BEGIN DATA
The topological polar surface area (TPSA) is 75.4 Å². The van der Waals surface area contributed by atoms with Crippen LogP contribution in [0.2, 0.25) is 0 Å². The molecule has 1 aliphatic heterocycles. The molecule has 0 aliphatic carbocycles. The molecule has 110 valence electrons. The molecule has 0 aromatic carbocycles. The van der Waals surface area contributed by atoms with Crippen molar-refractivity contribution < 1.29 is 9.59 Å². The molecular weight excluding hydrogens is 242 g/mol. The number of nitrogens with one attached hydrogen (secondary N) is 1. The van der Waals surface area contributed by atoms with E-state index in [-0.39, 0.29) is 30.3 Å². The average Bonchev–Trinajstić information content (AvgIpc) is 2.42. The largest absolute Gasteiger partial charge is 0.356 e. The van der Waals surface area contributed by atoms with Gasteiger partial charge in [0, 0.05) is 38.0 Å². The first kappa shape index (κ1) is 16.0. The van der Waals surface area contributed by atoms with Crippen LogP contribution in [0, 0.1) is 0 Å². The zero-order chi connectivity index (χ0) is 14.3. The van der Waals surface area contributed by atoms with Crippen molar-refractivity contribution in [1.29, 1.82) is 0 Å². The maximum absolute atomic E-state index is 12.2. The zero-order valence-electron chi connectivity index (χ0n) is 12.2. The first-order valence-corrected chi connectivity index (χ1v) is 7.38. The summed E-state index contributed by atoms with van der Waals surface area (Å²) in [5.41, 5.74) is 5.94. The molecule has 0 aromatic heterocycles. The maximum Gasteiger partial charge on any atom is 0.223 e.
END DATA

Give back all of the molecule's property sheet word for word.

The topological polar surface area (TPSA) is 75.4 Å². The van der Waals surface area contributed by atoms with Crippen LogP contribution in [0.2, 0.25) is 0 Å². The molecule has 1 aliphatic heterocycles. The molecule has 0 aliphatic carbocycles. The molecule has 110 valence electrons. The molecule has 0 aromatic carbocycles. The van der Waals surface area contributed by atoms with Crippen molar-refractivity contribution < 1.29 is 9.59 Å². The molecular weight excluding hydrogens is 242 g/mol. The number of nitrogens with one attached hydrogen (secondary N) is 1. The van der Waals surface area contributed by atoms with E-state index in [-0.39, 0.29) is 30.3 Å². The average Bonchev–Trinajstić information content (AvgIpc) is 2.42. The largest absolute Gasteiger partial charge is 0.356 e. The van der Waals surface area contributed by atoms with Gasteiger partial charge in [0, 0.05) is 38.0 Å². The first kappa shape index (κ1) is 16.0. The van der Waals surface area contributed by atoms with Crippen LogP contribution in [0, 0.1) is 0 Å². The zero-order chi connectivity index (χ0) is 14.3. The van der Waals surface area contributed by atoms with Crippen molar-refractivity contribution in [1.29, 1.82) is 0 Å². The maximum absolute atomic E-state index is 12.2. The zero-order valence-electron chi connectivity index (χ0n) is 12.2. The first-order valence-corrected chi connectivity index (χ1v) is 7.38. The summed E-state index contributed by atoms with van der Waals surface area (Å²) in [5.41, 5.74) is 5.94. The molecule has 0 aromatic heterocycles. The maximum Gasteiger partial charge on any atom is 0.223 e.